President Cyril Ramaphosa favoured us with another commission of inquiry this week. We now have these commissions coming out of our ears. It seems our president can’t help himself. He is, to resort to a cliché, the gift that keeps giving.

And spare a thought for the lawyers. Poor things. They’re making a killing.

There is nothing wrong with commissions. Exposing raw facts about wrongdoing or malfeasance can be a devastating political weapon. It can also help construct a narrative that is digestible to the public and makes for better decision-making by the government. It becomes a problem when commissions are seen as substitute for taking firm and immediate action.

And these things don’t come cheap. An infrastructure has to be created from scratch — office space, IT systems, secretaries, receptionists, security guards, cleaners, tea ladies, and lawyers and their hangers-on. Offering a ready-made infrastructure for our now ubiquitous commissions could be a lucrative business for some enterprising tenderpreneurs.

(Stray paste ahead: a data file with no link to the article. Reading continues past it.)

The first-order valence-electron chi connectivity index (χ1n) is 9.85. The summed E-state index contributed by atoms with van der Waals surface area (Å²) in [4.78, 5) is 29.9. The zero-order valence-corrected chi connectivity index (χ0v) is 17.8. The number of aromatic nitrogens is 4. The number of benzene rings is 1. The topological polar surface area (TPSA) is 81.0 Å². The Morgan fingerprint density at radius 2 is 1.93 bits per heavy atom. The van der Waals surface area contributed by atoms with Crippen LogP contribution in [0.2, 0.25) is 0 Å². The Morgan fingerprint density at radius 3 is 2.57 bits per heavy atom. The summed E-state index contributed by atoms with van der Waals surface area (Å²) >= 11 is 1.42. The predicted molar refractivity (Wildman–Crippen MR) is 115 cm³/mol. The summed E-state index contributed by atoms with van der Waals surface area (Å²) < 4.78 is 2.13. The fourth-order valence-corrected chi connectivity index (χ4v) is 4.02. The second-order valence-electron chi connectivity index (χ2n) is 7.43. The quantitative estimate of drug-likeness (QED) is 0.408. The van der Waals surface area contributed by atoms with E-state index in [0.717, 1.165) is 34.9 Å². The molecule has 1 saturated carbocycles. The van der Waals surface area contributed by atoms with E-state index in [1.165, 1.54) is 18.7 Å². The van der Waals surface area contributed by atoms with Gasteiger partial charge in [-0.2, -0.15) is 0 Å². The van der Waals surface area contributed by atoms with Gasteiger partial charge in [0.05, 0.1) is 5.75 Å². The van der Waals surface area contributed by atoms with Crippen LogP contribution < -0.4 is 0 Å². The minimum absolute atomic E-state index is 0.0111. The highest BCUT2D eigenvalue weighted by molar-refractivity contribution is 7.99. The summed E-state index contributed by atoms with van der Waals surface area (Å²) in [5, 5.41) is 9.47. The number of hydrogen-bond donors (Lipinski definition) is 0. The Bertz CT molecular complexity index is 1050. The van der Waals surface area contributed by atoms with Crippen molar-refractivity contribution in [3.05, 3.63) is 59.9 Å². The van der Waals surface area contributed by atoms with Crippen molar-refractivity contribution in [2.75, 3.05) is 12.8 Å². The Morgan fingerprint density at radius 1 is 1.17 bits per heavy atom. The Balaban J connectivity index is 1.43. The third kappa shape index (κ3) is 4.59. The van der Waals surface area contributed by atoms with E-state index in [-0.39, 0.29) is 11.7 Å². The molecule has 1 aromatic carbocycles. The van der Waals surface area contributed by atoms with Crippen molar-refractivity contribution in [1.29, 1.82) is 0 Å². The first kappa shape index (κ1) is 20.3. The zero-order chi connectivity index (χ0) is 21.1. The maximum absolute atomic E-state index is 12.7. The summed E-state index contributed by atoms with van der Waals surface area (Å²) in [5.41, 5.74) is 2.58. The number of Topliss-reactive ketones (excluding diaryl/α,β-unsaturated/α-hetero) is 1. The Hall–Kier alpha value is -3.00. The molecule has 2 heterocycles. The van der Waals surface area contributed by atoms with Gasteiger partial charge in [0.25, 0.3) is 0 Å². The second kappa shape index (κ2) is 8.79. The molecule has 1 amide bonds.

The commissions could end up tripping over each other though. We have the all-encompassing state capture commission under Raymond Zondo and the Nugent inquiry into the devastation at the South African Revenue Service (Sars). Last week Ramaphosa obliged with another, one that will investigate poor decisions and possible corruption at the Public Investment Corporation (PIC) that could have cost the country billions. Bantu Holomisa, who has the bit between his teeth on this one, wants the government to even enlist Interpol. We are deficient in many things, but not ambition. He wants us to go global. If a commission of inquiry into Sars or the PIC, why not Eskom, where the destruction has been as devastating? One hopes, though, that such instruments won’t be a permanent fixture. The Zondo commission is set to sit for 24 months. That’s too long. A legal expert said this week he would have given Zondo three months, six at the most. That makes sense, they shouldn’t linger. A commission sho...

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